“The Longest Ride” features good storytelling in the film written by Craig Bolotin and based on the novel by prolific writer Nicholas Sparks. The story opens with an audience-grabbing scene in which Luke Collins (Scott Eastwood) is injured while riding a bull. It takes awhile for him to heal, and during this period he meets Sophia Danko (Britt Robertson) at a rodeo when his hat falls off while he is performing. She picks it up and when she hands it to him as she sits in the stands with her friends, he tells her to keep it. A little smile between them starts it all. One night while driving in a downpour in Luke’s truck, a car goes off the road behind them and crashes. Luke turns the truck around and helps pull an elderly man (Alan Alda) from the burning car. The man asks Sophia to grab a box for him from the front seat.
The man, Ira Levinson, plays a major part in the film as Sophia, waiting at the hospital to hear word about him, reads a letter found in the box. It’s a love letter written by Ira to a woman named Ruth. The letter and others in the box help forge a relationship between Sophia and Ira, as Sophia reads them to Ira and he tells her of the wonderful life he and Ruth (Oona Chaplin) had together. The flashbacks to Ira’s life intermingle well with the love story between Sophia and Luke. Their backgrounds are totally different, with Luke planning to stay on the rodeo circuit and Sophia planning to move to New York for an art internship. Ira shows them that sacrifice is a big part of true love.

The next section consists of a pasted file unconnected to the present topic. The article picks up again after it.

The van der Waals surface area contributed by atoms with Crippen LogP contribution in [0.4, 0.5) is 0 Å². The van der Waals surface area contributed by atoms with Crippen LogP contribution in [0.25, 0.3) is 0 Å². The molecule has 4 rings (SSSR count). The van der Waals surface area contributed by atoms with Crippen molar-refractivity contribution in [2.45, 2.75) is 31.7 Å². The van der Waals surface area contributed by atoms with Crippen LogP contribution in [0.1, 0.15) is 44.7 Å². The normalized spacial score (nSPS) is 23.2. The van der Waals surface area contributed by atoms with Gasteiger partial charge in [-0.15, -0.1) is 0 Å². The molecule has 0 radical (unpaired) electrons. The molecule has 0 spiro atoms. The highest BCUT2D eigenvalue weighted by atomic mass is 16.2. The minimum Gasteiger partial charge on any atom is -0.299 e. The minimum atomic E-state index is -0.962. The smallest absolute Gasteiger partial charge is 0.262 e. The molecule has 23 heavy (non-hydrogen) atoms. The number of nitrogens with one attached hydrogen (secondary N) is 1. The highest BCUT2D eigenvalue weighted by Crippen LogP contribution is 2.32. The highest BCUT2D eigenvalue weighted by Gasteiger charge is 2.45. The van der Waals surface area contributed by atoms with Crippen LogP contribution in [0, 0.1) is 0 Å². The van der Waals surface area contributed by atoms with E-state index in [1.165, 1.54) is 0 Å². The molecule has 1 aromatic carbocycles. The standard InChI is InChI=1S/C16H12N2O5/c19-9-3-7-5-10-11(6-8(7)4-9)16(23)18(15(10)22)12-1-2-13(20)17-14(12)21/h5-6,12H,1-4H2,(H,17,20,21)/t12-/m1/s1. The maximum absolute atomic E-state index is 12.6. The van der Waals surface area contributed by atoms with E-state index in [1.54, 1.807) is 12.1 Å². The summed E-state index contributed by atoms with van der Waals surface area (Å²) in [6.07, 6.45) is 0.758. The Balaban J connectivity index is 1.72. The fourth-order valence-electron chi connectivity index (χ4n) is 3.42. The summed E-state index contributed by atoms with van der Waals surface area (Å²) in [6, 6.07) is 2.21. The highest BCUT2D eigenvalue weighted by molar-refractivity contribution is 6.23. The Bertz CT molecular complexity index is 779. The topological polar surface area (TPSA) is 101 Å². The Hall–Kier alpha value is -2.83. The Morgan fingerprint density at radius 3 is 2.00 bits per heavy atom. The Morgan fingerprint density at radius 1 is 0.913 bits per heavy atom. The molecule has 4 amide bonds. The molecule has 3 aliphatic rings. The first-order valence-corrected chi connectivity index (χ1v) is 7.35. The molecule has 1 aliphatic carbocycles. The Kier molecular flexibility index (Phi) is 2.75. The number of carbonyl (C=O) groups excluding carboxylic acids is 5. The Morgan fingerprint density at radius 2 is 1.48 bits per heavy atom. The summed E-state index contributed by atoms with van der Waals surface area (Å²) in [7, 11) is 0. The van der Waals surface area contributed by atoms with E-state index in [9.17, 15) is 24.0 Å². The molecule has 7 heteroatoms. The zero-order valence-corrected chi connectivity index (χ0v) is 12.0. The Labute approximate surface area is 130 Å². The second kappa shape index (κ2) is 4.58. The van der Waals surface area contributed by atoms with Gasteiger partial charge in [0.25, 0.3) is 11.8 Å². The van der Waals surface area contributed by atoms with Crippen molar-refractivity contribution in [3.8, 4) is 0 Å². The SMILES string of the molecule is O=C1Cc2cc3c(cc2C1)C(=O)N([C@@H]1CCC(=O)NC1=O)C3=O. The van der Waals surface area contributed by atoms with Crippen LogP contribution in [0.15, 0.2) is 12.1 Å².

Despite good performances and an interesting ending, the movie crosses our content acceptability line in three categories, placing it outside of our Dove “Family-Approved” territory. We are therefore unable to present “The Longest Ride” our Dove Seal.